Verisign plans TLD standards group

Kevin Murphy, September 22, 2014, Domain Tech

Verisign is trying to form a new industry standards-setting association for domain name registries and registrars.
To be called the Registration Operations AssociationTM (yes, according to its web site it is apparently already trademarked), Verisign wants potential members of the group to meet in October to figure out whether such an association is needed and what its remit would be.
But the Domain Name Association apparently has other ideas, suggesting in a recent blog post that the DNA would be the best place for these kinds of technical discussions to take place.
In the second of a series of three blog posts revealing the ROA plan, Verisign senior director Scott Hollenbeck said:

The primary purpose of an association would be to facilitate communication and technical coordination among implementers and operators of the EPP protocol and its current extensions to address interoperability and efficiency obstacles.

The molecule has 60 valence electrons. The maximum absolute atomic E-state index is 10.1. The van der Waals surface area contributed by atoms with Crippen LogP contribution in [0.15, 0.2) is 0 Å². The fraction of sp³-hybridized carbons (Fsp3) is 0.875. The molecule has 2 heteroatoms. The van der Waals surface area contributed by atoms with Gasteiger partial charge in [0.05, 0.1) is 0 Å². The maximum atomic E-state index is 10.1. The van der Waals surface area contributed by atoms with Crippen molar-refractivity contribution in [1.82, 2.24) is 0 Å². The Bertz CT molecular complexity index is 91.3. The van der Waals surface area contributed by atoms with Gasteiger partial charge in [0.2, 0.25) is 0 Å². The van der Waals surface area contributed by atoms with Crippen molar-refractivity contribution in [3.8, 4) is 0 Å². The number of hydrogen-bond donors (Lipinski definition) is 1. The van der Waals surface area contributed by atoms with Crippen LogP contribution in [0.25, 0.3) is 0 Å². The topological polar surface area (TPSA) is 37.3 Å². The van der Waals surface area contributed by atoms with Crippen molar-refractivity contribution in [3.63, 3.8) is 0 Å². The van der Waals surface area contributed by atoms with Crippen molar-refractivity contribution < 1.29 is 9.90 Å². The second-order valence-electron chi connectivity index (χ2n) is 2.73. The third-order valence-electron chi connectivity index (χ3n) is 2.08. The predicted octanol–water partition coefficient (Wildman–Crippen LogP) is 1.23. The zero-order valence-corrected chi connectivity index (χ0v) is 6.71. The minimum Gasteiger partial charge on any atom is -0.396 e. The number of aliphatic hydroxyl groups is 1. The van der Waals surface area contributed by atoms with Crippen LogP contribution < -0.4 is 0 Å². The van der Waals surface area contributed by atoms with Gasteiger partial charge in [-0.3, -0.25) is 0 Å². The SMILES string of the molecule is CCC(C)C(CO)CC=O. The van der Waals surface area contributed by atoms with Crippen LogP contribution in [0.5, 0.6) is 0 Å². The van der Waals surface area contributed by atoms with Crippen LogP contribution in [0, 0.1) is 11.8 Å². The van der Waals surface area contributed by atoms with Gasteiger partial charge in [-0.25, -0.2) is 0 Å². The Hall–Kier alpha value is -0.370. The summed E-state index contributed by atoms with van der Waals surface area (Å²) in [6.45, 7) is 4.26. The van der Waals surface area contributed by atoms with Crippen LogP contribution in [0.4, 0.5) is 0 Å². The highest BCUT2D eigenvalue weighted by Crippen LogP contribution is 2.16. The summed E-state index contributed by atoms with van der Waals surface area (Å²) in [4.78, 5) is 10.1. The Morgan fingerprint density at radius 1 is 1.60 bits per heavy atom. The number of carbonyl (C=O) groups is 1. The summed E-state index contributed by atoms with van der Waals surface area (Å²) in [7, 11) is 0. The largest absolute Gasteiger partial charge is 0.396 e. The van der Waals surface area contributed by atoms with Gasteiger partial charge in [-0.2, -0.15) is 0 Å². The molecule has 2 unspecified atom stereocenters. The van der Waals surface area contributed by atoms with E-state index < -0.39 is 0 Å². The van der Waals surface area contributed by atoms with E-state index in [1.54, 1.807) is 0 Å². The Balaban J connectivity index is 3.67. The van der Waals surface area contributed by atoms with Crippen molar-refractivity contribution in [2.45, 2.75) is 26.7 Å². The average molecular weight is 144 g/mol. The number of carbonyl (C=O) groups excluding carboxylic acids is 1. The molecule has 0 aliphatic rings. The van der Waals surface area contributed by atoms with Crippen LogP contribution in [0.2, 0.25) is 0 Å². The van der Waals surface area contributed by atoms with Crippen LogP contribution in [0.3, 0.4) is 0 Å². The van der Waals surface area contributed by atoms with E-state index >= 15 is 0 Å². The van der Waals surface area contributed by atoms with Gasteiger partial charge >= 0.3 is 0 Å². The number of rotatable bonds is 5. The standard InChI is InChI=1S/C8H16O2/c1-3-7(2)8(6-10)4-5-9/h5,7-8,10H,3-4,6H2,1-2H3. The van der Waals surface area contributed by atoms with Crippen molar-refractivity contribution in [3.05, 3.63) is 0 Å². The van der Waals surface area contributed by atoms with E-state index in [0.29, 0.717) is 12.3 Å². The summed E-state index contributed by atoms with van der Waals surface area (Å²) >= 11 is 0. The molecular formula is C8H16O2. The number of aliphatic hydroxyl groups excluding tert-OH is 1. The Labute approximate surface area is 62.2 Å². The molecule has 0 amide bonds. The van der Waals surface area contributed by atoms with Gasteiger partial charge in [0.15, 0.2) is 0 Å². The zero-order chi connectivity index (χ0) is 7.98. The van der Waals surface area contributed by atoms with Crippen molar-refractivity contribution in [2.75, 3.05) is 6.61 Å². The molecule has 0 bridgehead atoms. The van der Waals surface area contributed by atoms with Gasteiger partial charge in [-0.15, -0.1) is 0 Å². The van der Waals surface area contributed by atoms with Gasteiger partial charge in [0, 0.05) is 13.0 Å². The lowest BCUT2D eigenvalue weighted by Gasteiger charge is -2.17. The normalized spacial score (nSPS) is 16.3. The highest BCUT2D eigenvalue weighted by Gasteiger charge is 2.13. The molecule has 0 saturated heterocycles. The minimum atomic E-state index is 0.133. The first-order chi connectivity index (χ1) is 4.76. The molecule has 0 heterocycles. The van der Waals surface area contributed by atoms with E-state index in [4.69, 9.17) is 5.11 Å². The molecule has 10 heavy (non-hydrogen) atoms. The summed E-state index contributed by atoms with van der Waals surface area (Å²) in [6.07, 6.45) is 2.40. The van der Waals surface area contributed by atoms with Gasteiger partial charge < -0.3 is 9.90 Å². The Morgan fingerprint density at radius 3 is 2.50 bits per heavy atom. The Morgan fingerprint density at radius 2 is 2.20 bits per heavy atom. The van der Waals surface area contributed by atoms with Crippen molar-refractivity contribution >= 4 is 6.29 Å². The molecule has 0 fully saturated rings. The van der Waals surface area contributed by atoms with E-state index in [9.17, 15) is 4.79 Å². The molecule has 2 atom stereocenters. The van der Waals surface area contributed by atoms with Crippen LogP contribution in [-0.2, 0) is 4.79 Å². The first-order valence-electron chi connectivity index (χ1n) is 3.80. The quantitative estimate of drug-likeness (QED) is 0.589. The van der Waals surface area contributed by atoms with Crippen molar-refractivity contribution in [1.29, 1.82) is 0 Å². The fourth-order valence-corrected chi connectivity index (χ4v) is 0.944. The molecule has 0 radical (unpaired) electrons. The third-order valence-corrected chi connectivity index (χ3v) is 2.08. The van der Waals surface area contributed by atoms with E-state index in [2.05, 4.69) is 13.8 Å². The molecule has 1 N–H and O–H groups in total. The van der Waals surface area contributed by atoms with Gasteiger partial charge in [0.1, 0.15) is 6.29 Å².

EPP is the Extensible Provisioning Protocol used by registrars to transact with all gTLD and many ccTLD registries. It’s an IETF standard written by Hollenbeck over a decade ago.
One of the problems with it is that it is “extensible” by design, so every time a registry extends it to deal with a peculiarity of a particular TLD, partner registrars have to code new connectors.
In a world of hundreds of new gTLDs, that becomes burdensome, Hollenbeck explained in his posts.
An industry association such as the formative ROA could help registries with common requirements standardize on a single EPP extension, streamlining interoperability.
That would be good for new gTLDs.
It’s no secret that many registrars are struggling to keep up with new gTLD launches while providing a good customer experience, as Andrew Allemann pointed out last week.